When contemplating a bathroom remodel, many are including UD or CAPS principles included in the design process. With modern materials and products this need not cause your bathroom to look like a hospital room! Far from it. A brief review online will impress you with all the stylish designs that are out there.
What are the qualities a handicapped accessible bathroom will have? Here are 5 criteria:
- Plenty of room for access and to maneuver a wheelchair. Not all mobility impaired persons will be using a wheelchair, but designing the room to accommodate one will meet or exceed any special needs. Provide for an open area within the bathroom that’s at least 5 feet in diameter to allow for easy turning. Also provide 4 feet of clear space in front of each fixture, as well as between the sink and the toilet, if both fixtures share the same wall. These spaces also will allow room for a caregiver, if needed.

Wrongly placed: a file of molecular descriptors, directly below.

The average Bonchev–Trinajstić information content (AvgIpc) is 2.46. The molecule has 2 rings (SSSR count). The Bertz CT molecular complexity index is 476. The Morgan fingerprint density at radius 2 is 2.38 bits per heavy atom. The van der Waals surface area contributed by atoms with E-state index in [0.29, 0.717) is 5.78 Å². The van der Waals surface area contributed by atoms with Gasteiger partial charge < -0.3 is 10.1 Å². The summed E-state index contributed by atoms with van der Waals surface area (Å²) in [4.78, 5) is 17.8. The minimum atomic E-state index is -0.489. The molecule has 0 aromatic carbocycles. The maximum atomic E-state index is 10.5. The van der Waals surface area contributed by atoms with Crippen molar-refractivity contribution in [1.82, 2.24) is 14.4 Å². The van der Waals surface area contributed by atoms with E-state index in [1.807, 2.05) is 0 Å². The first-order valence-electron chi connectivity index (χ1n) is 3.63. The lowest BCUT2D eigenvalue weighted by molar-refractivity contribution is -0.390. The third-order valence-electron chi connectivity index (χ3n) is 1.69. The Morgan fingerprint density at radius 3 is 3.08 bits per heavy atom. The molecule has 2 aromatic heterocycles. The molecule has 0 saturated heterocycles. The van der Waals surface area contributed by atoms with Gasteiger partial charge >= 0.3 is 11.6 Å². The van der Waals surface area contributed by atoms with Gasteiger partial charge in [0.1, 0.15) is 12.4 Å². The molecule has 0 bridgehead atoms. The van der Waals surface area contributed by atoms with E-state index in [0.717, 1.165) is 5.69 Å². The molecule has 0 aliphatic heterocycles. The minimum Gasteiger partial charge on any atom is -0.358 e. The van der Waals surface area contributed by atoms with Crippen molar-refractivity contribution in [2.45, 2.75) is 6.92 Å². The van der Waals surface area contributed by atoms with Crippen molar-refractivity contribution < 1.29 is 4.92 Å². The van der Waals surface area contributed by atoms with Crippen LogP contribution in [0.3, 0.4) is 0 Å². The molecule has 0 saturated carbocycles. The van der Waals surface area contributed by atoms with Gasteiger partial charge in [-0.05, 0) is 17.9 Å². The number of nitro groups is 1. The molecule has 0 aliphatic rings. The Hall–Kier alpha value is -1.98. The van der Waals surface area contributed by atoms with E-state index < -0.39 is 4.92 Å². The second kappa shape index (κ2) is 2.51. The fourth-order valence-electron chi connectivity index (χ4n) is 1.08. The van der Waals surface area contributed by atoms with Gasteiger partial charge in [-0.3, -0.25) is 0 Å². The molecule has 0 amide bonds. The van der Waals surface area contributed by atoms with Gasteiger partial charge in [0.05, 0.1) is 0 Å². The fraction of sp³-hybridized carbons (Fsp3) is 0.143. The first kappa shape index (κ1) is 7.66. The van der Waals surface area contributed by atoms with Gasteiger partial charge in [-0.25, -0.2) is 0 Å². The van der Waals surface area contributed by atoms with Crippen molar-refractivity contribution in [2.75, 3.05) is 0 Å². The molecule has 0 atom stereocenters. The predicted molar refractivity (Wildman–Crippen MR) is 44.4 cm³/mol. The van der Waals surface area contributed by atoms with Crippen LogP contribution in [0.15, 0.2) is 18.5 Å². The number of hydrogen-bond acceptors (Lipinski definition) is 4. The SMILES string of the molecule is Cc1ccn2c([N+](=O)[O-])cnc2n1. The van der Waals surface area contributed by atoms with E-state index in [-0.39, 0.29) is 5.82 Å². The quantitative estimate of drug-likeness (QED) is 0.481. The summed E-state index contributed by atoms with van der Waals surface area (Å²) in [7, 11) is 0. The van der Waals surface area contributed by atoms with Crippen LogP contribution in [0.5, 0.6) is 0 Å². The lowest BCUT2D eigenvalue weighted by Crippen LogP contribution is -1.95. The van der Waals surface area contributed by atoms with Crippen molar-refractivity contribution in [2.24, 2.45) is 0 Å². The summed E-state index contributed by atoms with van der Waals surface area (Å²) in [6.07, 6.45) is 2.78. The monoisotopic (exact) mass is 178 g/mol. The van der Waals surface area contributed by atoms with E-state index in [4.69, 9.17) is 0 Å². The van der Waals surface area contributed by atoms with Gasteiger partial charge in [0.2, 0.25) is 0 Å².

- Doorways should be 3 feet wide, so a wheelchair can easily pass through.
- Select a vanity that is open underneath, so a person in a wheelchair can pull in.
- The shower should have no threshold so a wheelchair can enter. Control valves and shower heads should be at two different heights, or there should be a handheld nozzle. Provide grab bars and a built in seat.
- The toilet should be at ADA specified height, with grab bars for safety in rising and seating oneself.